Helping Expats Relocate
Here is the thing about High School reunions, they are as unique as the committee that runs them. Apparently there used to be a business that organised these events for my old school, Washington-Lee in Arlington, Virginia. Economic times have changed and some great core values have moved into the arena of gathering people. It’s back to The Committee! Remember those people? Those few people who organise everything while many of us just show up? We got to have one of those kinds of committees.
Marilyn, Susan, Rob, Cynthia, Lorraine, Betsy worked for over a year to get this event up and running!
They were often more like a search committee. They found the location, the menus, and the music, but this seemed to be the easy part compared to finding alumna and getting people to work together. What a project!
And one of their best decisions was the determination that every class member who wanted to come, regardless of affordability, would be there. They set up a kitty where classmates could donate funds to support anyone who couldn’t afford the Saturday night dinner; the “Banquet.” The expensive big hotel where we had our Senior Prom in downtown Washington DC was not to be the venue. The old Knights of Columbus Hall was selected, and Betsy brought in table decoration plants from her own garden.
The morning of the banquet saw volunteers tying up blue and silver balloons and setting up a welcome station at the door. Someone posted pictures of the old school. A DJ knew her playlist and had done her research with her own parents. The dress code was smart casual, though honestly you could have worn just whatever you had in your closet as long as you showed up and claimed your name tag that was printed by the son of a classmate. Oh, and homes were opened for out of state (out of country) classmates.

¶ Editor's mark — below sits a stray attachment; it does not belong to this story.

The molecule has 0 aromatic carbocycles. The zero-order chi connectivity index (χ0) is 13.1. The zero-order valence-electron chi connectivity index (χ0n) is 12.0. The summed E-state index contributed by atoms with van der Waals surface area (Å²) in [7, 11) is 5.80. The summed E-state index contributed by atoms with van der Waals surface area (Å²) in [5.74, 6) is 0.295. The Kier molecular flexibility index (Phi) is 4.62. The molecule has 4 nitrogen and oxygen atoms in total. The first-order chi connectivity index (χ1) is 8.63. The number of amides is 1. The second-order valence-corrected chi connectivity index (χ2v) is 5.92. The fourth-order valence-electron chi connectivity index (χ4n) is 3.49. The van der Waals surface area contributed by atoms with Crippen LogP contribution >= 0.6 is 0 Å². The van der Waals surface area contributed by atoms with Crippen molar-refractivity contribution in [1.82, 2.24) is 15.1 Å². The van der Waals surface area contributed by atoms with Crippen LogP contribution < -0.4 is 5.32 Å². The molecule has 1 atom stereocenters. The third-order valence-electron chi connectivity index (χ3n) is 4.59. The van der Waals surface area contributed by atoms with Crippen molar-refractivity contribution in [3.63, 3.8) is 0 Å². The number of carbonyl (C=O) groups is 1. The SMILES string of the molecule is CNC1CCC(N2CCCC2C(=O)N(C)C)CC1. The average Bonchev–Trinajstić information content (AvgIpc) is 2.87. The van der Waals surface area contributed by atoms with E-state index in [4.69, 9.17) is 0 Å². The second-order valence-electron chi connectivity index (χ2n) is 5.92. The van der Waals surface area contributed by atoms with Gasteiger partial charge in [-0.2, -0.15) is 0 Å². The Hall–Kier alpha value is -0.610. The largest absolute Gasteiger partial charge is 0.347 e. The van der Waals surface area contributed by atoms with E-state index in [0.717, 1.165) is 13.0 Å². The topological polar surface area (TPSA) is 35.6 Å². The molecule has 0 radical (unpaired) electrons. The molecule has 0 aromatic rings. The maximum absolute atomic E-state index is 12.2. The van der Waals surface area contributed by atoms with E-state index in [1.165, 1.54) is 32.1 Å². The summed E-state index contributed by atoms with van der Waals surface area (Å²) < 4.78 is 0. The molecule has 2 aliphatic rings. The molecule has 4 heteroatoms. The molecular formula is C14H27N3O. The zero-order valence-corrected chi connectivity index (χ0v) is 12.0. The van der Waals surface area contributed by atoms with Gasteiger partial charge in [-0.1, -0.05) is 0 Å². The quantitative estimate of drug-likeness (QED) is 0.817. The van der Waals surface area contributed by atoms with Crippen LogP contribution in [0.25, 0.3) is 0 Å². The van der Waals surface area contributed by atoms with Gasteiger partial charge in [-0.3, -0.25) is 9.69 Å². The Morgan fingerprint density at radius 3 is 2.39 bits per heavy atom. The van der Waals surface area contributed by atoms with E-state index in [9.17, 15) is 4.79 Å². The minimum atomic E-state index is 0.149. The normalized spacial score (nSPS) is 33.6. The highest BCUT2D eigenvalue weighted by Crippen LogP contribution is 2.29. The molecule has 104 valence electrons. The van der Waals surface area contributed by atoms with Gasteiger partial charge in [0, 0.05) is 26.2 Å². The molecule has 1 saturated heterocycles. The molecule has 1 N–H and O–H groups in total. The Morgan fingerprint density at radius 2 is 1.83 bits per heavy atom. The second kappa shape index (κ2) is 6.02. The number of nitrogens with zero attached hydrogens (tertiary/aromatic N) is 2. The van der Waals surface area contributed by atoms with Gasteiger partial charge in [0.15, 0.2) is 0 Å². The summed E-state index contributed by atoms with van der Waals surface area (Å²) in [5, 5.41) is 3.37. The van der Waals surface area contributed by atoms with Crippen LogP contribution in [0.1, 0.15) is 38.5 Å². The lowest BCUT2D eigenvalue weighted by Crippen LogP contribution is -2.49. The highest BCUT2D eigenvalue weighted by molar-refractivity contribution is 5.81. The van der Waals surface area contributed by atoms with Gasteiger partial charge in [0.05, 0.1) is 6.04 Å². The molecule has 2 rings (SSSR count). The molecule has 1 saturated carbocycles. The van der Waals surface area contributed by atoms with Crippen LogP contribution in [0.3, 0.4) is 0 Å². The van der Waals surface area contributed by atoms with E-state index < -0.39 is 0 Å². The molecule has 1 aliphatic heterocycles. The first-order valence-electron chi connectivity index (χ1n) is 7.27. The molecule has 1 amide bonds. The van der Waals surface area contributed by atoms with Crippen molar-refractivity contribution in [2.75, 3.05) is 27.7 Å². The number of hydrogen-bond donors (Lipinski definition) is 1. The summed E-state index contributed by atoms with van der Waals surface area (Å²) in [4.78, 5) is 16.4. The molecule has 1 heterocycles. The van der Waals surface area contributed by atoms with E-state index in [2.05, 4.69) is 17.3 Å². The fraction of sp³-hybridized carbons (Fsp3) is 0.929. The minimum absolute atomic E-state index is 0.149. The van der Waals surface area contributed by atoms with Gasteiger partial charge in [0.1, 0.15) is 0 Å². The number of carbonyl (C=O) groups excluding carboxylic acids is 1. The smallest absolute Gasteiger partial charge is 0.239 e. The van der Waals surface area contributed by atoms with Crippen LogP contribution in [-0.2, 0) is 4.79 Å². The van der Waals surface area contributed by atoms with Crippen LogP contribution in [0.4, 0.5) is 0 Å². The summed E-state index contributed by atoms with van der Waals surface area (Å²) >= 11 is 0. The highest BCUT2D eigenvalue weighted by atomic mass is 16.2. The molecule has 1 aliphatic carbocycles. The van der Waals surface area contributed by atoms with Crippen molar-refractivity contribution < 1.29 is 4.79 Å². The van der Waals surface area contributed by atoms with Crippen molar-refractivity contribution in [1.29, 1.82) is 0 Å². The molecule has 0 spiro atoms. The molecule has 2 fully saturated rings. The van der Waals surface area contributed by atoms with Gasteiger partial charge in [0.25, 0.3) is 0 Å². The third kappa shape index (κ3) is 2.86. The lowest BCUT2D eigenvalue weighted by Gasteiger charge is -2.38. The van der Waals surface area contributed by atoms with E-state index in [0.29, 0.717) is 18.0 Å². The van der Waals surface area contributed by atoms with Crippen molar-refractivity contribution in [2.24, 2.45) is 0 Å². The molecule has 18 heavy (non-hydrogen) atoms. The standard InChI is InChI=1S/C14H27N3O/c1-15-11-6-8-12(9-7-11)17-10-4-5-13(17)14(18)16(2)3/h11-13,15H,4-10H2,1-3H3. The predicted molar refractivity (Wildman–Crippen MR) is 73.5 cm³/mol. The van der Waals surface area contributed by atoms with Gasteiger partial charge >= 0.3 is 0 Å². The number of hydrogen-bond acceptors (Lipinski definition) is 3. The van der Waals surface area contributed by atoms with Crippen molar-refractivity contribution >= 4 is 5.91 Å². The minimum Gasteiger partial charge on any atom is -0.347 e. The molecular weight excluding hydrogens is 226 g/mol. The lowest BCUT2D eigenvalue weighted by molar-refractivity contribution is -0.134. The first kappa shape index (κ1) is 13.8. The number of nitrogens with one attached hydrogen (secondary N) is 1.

Surprisingly for me, I actually knew every member of the Committee- most since nursery school. But “the thing” about my High School reunion that stays in my mind now that the plane has landed and I’m re-entering England and English life, is that no matter who you may have become in life
( Pittsburgh Steelers football player, government worker, high school principal, singer, Pastor, writer, business executive..to name a few), or where you have travelled and lived ( Oh the places we have gone!), or the house you now live in or the car you now drive; when you come to a 50th reunion none of it matters. This is not a 20th reunion. We’re not still working out our rebellion. We know life has it’s ups and downs and are blessed to be here. Some of our classmates left the planet far too early.
At a 50th reunion, whatever you have achieved or even have outstanding on your bucket list; you’re still the one who ate the paste in kindergarten, had a broken nose bandage on the day you played an angel in the first grade nativity play, or bullied someone in the playground or were a first heart throb. We knew each other as basketball players, cheerleaders, or those who made no team but our parents knew each other and perhaps your parents were the ones who drove us around before we could drive. We had so many stories, and at this reunion we shared them. I think we listened well. I hope we did.
I also love how this Committee organised the reunion to be more than a one-night stand. On Thursday night, Cynthia and her truly great husband (serious husband points for all his support) started off the weekend with a dinner for those who had helped plan or did even a tiny bit of work. I got to go merely because I and my daughter and niece were staying at their house. Sitting around the linen covered tables and enjoying a delicious home cooked meal, someone I knew only slightly in High School leaned in and said to the person sitting next to me, “ I have a confession to make.”
Well, we all stopped talking and leaned in. And though the confession made us laugh and set the tone for an honesty we never would have considered possible at seventeen, I will not tell you what she said. We were the only ones who would have understood.